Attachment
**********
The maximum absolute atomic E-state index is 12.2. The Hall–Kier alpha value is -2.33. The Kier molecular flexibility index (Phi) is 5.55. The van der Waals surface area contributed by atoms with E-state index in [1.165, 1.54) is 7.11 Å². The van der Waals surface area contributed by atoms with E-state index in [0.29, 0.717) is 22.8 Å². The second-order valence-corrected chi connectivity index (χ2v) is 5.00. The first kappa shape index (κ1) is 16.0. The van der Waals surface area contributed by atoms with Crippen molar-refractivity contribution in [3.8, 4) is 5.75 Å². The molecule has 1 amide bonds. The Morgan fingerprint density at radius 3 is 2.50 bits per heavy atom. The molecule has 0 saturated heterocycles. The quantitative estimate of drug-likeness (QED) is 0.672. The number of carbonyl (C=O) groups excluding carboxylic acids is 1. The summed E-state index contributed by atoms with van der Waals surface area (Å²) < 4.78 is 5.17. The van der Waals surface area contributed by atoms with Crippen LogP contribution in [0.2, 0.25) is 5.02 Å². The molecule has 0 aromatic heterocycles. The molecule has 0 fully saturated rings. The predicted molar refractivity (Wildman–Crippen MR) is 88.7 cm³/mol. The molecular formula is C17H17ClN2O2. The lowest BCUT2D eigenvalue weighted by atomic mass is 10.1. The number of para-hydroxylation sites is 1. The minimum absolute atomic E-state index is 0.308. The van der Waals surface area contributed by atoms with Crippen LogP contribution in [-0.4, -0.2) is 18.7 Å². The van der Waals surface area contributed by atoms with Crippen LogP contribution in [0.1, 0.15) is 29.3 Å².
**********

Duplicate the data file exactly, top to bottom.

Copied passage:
The maximum absolute atomic E-state index is 12.2. The Hall–Kier alpha value is -2.33. The Kier molecular flexibility index (Phi) is 5.55. The van der Waals surface area contributed by atoms with E-state index in [1.165, 1.54) is 7.11 Å². The van der Waals surface area contributed by atoms with E-state index in [0.29, 0.717) is 22.8 Å². The second-order valence-corrected chi connectivity index (χ2v) is 5.00. The first kappa shape index (κ1) is 16.0. The van der Waals surface area contributed by atoms with Crippen molar-refractivity contribution in [3.8, 4) is 5.75 Å². The molecule has 1 amide bonds. The Morgan fingerprint density at radius 3 is 2.50 bits per heavy atom. The molecule has 0 saturated heterocycles. The quantitative estimate of drug-likeness (QED) is 0.672. The number of carbonyl (C=O) groups excluding carboxylic acids is 1. The summed E-state index contributed by atoms with van der Waals surface area (Å²) < 4.78 is 5.17. The van der Waals surface area contributed by atoms with Crippen LogP contribution in [0.2, 0.25) is 5.02 Å². The molecule has 0 aromatic heterocycles. The molecule has 0 fully saturated rings. The predicted molar refractivity (Wildman–Crippen MR) is 88.7 cm³/mol. The molecular formula is C17H17ClN2O2. The lowest BCUT2D eigenvalue weighted by atomic mass is 10.1. The number of para-hydroxylation sites is 1. The minimum absolute atomic E-state index is 0.308. The van der Waals surface area contributed by atoms with Crippen LogP contribution in [-0.4, -0.2) is 18.7 Å². The van der Waals surface area contributed by atoms with Crippen LogP contribution in [0.1, 0.15) is 29.3 Å².